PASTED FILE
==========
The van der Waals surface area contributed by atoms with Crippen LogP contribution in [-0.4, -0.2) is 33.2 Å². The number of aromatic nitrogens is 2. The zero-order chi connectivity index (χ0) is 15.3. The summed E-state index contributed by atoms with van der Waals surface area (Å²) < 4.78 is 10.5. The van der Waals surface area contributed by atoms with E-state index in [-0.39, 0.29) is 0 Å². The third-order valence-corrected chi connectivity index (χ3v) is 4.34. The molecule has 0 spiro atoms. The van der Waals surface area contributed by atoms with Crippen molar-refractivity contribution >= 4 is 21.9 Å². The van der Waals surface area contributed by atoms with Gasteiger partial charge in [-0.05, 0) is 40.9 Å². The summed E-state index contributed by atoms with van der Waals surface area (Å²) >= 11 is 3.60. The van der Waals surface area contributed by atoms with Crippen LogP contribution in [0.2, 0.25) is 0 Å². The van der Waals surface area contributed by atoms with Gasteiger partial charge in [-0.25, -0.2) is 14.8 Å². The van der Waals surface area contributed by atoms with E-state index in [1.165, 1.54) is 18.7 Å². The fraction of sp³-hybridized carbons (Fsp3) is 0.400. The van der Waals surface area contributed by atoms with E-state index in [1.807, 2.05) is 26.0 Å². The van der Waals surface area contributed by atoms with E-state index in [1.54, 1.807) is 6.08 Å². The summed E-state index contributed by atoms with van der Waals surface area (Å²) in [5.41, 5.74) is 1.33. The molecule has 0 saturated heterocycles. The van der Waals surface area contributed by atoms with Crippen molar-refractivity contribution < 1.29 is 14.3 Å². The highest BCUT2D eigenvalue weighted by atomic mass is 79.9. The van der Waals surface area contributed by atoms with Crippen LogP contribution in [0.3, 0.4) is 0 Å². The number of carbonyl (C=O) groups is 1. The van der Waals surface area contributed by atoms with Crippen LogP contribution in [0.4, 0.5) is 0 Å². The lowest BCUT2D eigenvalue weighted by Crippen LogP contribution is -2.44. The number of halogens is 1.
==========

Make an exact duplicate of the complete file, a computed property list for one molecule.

The van der Waals surface area contributed by atoms with Crippen LogP contribution in [-0.4, -0.2) is 33.2 Å². The number of aromatic nitrogens is 2. The zero-order chi connectivity index (χ0) is 15.3. The summed E-state index contributed by atoms with van der Waals surface area (Å²) < 4.78 is 10.5. The van der Waals surface area contributed by atoms with E-state index in [-0.39, 0.29) is 0 Å². The third-order valence-corrected chi connectivity index (χ3v) is 4.34. The molecule has 0 spiro atoms. The van der Waals surface area contributed by atoms with Crippen molar-refractivity contribution >= 4 is 21.9 Å². The van der Waals surface area contributed by atoms with Gasteiger partial charge in [-0.05, 0) is 40.9 Å². The summed E-state index contributed by atoms with van der Waals surface area (Å²) >= 11 is 3.60. The van der Waals surface area contributed by atoms with Crippen LogP contribution in [0.2, 0.25) is 0 Å². The van der Waals surface area contributed by atoms with Gasteiger partial charge in [-0.25, -0.2) is 14.8 Å². The van der Waals surface area contributed by atoms with E-state index in [1.165, 1.54) is 18.7 Å². The fraction of sp³-hybridized carbons (Fsp3) is 0.400. The van der Waals surface area contributed by atoms with E-state index in [1.807, 2.05) is 26.0 Å². The van der Waals surface area contributed by atoms with E-state index in [1.54, 1.807) is 6.08 Å². The summed E-state index contributed by atoms with van der Waals surface area (Å²) in [5.41, 5.74) is 1.33. The molecule has 0 saturated heterocycles. The van der Waals surface area contributed by atoms with Crippen molar-refractivity contribution < 1.29 is 14.3 Å². The highest BCUT2D eigenvalue weighted by atomic mass is 79.9. The van der Waals surface area contributed by atoms with Crippen LogP contribution in [0.3, 0.4) is 0 Å². The number of carbonyl (C=O) groups is 1. The van der Waals surface area contributed by atoms with Crippen LogP contribution in [0.4, 0.5) is 0 Å². The lowest BCUT2D eigenvalue weighted by Crippen LogP contribution is -2.44. The number of halogens is 1.